When my kids were young and went to school in France, they would regularly submit for inspection a little book called ‘cahier de correspondance’ or ‘carnet de liaison’.
This method is a pillar of the French educational system. From the time they learn to write, this ‘cahier’ or notebook is the official mode of communication between teacher and parents (although it may now be going digital).
The child is the official channel through which all communication passes. In the earliest years, the children might even be made to copy down the teacher’s instructions for the parents as part of their school work; later, the cahier becomes a record of assignments, grades and other, often important information, sometimes even disciplinary notes from teacher to parent, hand-written, glued in or free-floating paper. It is up to the student to show the book to their parents, or other responsible individual, and sometimes obtain a signature on either end to prove that the information has been seen or ‘vu’.
“Vu,” I would duly write on my children’s cahiers, to prove that I was aware that class would end early on such-and-such a date, or that an event would take place to which parents were invited (a rarity in French schools). Or that my son had been caught playing a video game in class (GTA, hardly an appropriate theme, noted the prof) and would I be so kind as to ensure the offending Gameboy was not brought to school in future?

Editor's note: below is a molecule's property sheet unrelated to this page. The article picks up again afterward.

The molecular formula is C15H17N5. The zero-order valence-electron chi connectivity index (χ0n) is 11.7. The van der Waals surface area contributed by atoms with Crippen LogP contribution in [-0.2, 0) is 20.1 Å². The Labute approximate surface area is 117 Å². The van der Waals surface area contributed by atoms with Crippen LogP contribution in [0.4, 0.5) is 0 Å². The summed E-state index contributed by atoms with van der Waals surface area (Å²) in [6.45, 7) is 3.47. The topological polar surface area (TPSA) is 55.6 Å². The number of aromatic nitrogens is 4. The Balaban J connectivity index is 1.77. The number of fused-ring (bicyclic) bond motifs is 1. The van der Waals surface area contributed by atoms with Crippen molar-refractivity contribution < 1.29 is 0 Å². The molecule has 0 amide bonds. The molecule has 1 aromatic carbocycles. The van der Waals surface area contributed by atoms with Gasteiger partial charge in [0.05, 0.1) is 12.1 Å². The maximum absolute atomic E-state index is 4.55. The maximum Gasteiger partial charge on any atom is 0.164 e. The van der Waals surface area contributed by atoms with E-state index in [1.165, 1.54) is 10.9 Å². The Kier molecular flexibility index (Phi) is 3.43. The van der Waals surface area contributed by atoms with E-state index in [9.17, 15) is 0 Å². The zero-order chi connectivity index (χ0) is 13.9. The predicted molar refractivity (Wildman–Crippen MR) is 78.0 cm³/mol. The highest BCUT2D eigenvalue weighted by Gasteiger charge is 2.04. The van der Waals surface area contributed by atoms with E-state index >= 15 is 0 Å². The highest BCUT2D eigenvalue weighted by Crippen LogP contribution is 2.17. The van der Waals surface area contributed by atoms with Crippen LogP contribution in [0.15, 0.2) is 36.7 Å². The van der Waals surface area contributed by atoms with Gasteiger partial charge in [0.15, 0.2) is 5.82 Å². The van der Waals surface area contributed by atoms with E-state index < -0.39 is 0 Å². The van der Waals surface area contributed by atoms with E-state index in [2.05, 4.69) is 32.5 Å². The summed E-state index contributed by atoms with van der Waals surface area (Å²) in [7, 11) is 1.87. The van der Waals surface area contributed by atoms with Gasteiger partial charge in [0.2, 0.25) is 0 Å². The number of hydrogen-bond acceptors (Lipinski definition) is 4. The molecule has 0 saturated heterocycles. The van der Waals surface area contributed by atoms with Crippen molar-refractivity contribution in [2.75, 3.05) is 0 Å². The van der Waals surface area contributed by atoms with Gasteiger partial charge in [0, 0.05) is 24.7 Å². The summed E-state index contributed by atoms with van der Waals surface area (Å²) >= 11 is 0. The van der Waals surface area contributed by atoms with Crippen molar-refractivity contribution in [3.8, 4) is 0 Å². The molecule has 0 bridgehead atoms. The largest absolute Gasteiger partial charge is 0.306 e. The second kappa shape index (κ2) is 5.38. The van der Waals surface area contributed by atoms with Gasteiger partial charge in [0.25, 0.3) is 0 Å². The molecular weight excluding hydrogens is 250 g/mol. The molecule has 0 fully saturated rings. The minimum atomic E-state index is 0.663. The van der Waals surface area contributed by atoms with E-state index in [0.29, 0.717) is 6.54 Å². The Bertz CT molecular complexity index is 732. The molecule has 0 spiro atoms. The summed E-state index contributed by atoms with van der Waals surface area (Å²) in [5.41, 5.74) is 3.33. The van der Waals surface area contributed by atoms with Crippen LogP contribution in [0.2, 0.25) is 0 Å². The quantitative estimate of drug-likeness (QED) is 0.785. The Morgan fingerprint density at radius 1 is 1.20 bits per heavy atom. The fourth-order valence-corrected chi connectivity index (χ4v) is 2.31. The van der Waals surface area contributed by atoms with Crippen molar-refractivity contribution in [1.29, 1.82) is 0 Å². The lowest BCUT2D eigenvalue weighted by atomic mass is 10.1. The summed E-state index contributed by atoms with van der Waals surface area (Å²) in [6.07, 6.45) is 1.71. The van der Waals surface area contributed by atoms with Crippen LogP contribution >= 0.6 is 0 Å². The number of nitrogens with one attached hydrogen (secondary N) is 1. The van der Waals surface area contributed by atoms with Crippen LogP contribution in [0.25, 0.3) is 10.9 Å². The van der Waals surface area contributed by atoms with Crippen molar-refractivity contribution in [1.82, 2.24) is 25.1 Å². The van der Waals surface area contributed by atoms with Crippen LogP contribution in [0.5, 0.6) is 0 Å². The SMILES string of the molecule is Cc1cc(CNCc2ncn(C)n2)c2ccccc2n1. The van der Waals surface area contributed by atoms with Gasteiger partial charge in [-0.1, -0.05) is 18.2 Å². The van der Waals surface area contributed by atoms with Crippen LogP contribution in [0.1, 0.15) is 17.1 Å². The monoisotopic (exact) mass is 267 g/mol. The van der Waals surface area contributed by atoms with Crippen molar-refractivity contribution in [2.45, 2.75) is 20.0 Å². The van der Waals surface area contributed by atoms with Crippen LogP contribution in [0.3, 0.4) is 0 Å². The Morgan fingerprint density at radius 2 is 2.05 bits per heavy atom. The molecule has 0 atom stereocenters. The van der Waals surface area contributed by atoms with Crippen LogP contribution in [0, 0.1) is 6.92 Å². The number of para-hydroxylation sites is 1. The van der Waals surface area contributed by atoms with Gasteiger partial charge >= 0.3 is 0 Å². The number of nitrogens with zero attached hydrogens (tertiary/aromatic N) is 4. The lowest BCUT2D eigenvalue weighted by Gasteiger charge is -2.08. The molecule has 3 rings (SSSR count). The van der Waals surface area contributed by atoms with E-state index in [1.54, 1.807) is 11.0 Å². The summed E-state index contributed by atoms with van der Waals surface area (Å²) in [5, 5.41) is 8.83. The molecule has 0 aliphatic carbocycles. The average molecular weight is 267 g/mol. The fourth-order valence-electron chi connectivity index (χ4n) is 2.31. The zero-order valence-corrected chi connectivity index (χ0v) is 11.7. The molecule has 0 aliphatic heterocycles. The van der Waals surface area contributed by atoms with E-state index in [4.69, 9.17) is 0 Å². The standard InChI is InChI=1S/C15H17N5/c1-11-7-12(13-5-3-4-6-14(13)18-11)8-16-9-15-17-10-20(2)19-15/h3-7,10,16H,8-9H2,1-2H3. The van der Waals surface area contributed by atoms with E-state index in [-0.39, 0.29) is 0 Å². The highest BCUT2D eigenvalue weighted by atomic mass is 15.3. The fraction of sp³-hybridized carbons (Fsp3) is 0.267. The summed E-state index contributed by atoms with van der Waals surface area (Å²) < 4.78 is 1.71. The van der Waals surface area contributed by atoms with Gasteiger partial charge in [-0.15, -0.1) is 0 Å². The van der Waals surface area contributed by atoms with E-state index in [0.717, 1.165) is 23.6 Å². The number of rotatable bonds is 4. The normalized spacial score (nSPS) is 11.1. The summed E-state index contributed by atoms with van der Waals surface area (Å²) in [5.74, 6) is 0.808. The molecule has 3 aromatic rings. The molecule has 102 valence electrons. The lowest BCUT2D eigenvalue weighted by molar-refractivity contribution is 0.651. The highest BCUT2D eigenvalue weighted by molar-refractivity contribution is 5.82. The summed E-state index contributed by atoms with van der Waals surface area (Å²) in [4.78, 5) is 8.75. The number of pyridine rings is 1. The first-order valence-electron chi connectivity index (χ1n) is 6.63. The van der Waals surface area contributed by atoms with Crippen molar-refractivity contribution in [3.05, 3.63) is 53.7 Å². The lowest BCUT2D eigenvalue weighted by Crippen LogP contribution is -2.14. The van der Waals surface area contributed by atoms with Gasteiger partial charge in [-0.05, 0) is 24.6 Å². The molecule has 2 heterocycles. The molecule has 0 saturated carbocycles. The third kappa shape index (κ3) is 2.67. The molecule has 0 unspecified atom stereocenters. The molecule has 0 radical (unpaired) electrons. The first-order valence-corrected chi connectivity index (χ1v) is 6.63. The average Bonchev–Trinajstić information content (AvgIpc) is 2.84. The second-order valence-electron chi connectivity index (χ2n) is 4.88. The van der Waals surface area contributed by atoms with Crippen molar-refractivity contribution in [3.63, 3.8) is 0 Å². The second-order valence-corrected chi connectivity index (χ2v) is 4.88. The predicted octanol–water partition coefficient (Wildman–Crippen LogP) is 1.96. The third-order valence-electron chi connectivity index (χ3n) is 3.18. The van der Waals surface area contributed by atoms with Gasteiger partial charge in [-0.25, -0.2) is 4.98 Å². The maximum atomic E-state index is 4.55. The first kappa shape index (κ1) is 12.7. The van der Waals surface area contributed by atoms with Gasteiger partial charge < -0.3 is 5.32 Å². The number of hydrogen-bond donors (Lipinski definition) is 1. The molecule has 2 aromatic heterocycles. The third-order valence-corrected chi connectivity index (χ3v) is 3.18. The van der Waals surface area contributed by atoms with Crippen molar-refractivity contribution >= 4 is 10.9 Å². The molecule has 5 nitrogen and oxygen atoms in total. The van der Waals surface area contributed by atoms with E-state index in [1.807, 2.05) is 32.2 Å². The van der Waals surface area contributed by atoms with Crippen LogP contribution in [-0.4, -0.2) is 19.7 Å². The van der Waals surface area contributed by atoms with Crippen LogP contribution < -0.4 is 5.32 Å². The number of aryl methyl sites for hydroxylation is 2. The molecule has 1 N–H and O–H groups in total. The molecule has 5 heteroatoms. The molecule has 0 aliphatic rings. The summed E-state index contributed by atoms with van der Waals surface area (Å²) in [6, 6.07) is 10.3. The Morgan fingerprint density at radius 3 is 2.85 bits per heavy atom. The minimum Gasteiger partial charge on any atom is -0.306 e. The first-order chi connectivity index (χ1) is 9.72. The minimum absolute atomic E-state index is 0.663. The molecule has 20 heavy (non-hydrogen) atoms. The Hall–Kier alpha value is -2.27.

Oddly enough, our budding delinquent grew up to become a teacher himself. May he inflict similar irony on the parents of his own students.
One might think this mode of communication would be highly subject to error, accidental loss or pages mysteriously vanishing. Oddly, it’s not. French kids only have to suffer the wrath of teachers and parents who have not been shown vital information once or twice to learn the lesson. And parents are quickly trained to ask their children if there’s anything to be ‘seen’ in the cahier early on the weekend, rather than to discover only late on Sunday that a special assignment must be completed for Monday morning.
I ‘saw’ many funny things during those years. Somewhere in a memory box, I have kept these precious records of my children’s school careers. And one day, I promise myself, I will dig them out and have a laugh, and probably a cry, as I remember some of the ‘perles’ (pearls) from those days.
‘Vu’ is also the name of a popular brand of wipes for cleaning eyeglasses. This TV commercial and the oft-heard phrase, ‘Vu, ah, j’avais pas vu!” was part of our family lexicon for years.
I still keep some on hand. You never know when your glasses will fog up.
What have you ‘seen’ lately?
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